Increased commercial and tourist use of the Maine Woods decreased the tolerance for forest fires. Seventy fire towers were eventually constructed to assist in controlling the threat across some 10-15 million forest acres. The Squaw Mountain fire tower was the first built in the United States. The tower atop Mt. Kineo was constructed with a 60ft. steel base and was capped with a wooden structure. It was built in 1917 and was jointly funded by the Kennebec Protective Association, Maine Central Railroad, and the Ricker Hotel Company. It was used until 1967, when the fire watch was moved to float planes. The tower was restored by the Maine Conservation Corps in 1993. 73 is a combined topographic map and panoramic view from the Mt. Kineo tower, probably constructed to help in identifying the location of forest fires. An interesting proposal, made in 1945, was for the formation of a "private park" out of extensive lands to the south-east of Moosehead Lake . This would appear to have been related to other projects, such as Governor Baxter's park at Katahdin (1931). Scott Paper merged with Holingsworth & Whitney in 1954; in doing so, Scott Paper acquired H&W's extensive forest lands. Right after the merger, Scott Paper opened up their lands to public access, free of charge. They also gave Lily Bay State Park to the people of Maine. 75 is a promotional map from the early 1960s, showing the extensive range of hunting, fishing, and camping facilities that Scott Paper was making available. Scott Paper steadily increased their land holdings through the 1960s; the merger with S. D. Warren in the early 1970s prompted further acquisitions, giving the company 900,000 acres of land.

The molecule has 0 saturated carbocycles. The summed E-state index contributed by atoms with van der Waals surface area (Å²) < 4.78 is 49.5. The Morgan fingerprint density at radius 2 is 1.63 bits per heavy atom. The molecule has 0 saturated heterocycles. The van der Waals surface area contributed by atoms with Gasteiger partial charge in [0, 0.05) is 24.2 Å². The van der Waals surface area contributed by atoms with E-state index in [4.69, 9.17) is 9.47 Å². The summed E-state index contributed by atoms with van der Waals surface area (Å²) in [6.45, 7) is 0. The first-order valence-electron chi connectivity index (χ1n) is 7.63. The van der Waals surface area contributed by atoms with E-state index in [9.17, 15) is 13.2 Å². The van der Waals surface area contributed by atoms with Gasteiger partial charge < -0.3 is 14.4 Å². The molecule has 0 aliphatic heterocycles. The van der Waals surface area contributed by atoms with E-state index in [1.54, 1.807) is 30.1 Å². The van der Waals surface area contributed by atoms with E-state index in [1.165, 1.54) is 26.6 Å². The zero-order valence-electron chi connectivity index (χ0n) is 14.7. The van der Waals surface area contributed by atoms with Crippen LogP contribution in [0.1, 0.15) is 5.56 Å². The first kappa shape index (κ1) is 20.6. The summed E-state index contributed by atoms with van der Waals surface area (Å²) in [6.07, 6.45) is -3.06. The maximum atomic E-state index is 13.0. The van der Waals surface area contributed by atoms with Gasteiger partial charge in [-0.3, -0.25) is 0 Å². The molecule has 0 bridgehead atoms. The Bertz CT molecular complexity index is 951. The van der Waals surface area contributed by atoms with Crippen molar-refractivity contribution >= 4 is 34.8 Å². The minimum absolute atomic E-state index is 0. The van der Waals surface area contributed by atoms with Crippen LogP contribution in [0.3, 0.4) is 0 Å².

The Northern Timberlands comprised the unincorporated townships of northern Maine. Most of the timberlands in George Colby's map of 1889  eventually became the property of Holingsworth & Whitney and the Great Northern Paper companies. The James W. Sewell Company of Old Town, Me., worked for both H&W and Great Northern Paper in assessing forest resources in terms of quantity, quality, and size. These assessments were greatly aided after the 1930s with the development of aerial photography which allowed for the examination of tree stocks and regrowth areas without the direct observation of every yard of ground. The result is a series of maps with timber classifications, broken down into management areas to facilitate harvesting. 76 and 77 are assessment maps of Brassua Township by the Sewell Company in 1939 and 1950. These maps were originally owned by Walter Craig, superintendent of H&W from 1910 to 1950. 80 and 81 are other Sewell forest assessment maps. 81 includes the area of Austin Cary's 1896-1923 study of forest regeneration after successive cutting. Cary subsequently studied in detail the Spruce Bud Worm and the epidemic of the early 1920s. An H&W employee, Carey undertook his work independently, but it is symptomatic of a growing interest in scientific forest management. Among many studies at the University of Maine of the past and potential future of Maine's timber industry is Max Hilton's 1942 study of pulpwood timbering, which first became a major element in Maine timbering in 1925. Made for Great Northern Paper, Hilton's map  shows that company's holdings in the region of the West Branch of the Penobscot during the 1940s.